We had a layover day on Burntroot Lake. Day four and five were spent doing laundry, baking bread, swimming and heading to the southwest bay to check out the remains at the old Barnet Depot Farm and historic logging alligator.
The two days were a highlight of the trip. The weather was good and the campsite shoreline had an amazing beach, complete with a record number of frogs for Kyla to catch and two perfect trees to tie my hammock between. The best part is that we had the entire lake to ourselves. I found it odd to have such a large and glorious lake unoccupied in such a well-known park. We enjoyed not seeing anyone but also felt some concern of the dropping numbers of paddlers heading further into the interior for longer periods of time. The first two days of the trip most of the sites were taken — all by weekend warriors. It was humorous but also disconcerting to have so many of these paddlers stand there mystified on the portage when they asked us long we were out for. Twelve days, especially with a seven-year-old, seemed unreal to them. It’s definitely a different mindset. We once met a group of teenage girls halfway through a long portage, all in tears about how long they had to endure the portage and the bugs; and there was Kyla jogging past them wondering what all the fuss was about.
We altered our trip slightly on day six and made a side trip up to Catfish Lake before heading southeast towards Opeongo Lake. Alana and I had stayed on Catfish Lake years ago, well before Kyla was born, and wanted to show her our favourite campsite there. The route from Burntroot was easy enough; we crossed Perley Lake and continued down the Petewawa River. The only mishap of the day, besides a million or more deerflies buzzing over our heads, was taking the wrong portage. Not sure how I managed to do that. The trail we were suppose to take was marked on the opposite shore. Thankfully I only hiked the canoe a quarter the way to North Cuckoo Lake when I realized my mistake. It was worth it though. A young wolf ran across the trail in front of me. What an amazing experience. I’m guessing it was one of Algonquin’s notable Red or Eastern Wolves. Recently the wolves of Algonquin park have been reclassified, and by doing so, have gained extra protection.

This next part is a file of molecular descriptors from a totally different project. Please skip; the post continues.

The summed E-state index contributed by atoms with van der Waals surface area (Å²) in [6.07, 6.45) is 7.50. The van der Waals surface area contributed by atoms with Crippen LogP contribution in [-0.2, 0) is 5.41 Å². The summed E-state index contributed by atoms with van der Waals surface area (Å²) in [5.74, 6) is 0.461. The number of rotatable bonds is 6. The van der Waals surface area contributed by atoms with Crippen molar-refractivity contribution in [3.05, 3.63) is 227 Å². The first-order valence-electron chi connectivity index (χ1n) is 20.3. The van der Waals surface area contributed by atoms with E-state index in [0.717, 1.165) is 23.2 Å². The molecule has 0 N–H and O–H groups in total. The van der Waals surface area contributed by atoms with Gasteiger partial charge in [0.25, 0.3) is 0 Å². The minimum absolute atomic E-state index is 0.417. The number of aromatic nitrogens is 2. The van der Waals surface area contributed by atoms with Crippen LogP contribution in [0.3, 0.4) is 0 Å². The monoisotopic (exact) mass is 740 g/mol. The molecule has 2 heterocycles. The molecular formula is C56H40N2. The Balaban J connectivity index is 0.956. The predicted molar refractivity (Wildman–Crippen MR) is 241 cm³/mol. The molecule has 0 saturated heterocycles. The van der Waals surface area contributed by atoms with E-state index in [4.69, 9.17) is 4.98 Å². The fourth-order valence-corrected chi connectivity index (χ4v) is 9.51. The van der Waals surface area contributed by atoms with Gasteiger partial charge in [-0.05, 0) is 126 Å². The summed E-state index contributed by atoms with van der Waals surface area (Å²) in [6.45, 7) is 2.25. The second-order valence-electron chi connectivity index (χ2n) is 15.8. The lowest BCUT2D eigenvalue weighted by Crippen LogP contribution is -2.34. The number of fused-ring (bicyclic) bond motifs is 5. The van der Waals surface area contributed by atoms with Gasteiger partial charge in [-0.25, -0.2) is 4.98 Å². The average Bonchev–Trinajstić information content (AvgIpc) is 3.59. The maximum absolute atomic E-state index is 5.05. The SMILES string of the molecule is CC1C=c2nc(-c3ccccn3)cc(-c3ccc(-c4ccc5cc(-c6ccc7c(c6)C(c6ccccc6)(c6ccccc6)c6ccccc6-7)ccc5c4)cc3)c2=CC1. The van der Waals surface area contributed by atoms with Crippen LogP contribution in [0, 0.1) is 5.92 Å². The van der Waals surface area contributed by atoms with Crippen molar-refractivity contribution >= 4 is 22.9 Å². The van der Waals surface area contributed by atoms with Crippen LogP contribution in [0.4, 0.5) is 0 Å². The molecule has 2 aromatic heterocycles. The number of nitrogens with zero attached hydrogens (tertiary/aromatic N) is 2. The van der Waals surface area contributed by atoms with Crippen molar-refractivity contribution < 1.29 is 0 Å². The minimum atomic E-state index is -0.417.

It was always thought that the wolves in Algonquin were distinct and somewhat different than the typical Grey Wolf (Canis Iupus) of Ontario’s more northern boreal forests. They certainly look different; being much smaller and having a reddish-brown texture. Initially, researchers dating back to the 1970s, thought they were a subspecies of the Grey Wolf and were labeled Canis lupus lycaon. Soon a number of biologists began disputing the connection to the Grey Wolf and believed they were more closely related to the highly endangered Red Wolf (Canis rufus) of the southeastern United States. Many others debated the fact, clearly outright denying it actually. The labeling would give the Algonquin wolves more protection against hunting and trapping and some interest groups didn’t want that to happen. In 2000, however, DNA testing became available and members of the Algonquin Wolf Advisory Group were able to reclassify them the Eastern Canadian Wolf (Canis lycaon). The debate was over.
Recently other Eastern Wolves have been found in areas neighboring Algonquin (Kawartha Highlands Provincial Park for example) and some areas of Quebec, Manitoba and Minnesota. Algonquin’s wolves, however, are thought to be the purest form since they have not interbreed with coyotes to the degree the others have. The reason for this, of course, is that coyotes do well in urbanized areas; wolves don’t. As long as Algonquin remains relatively wild, so will the wolves.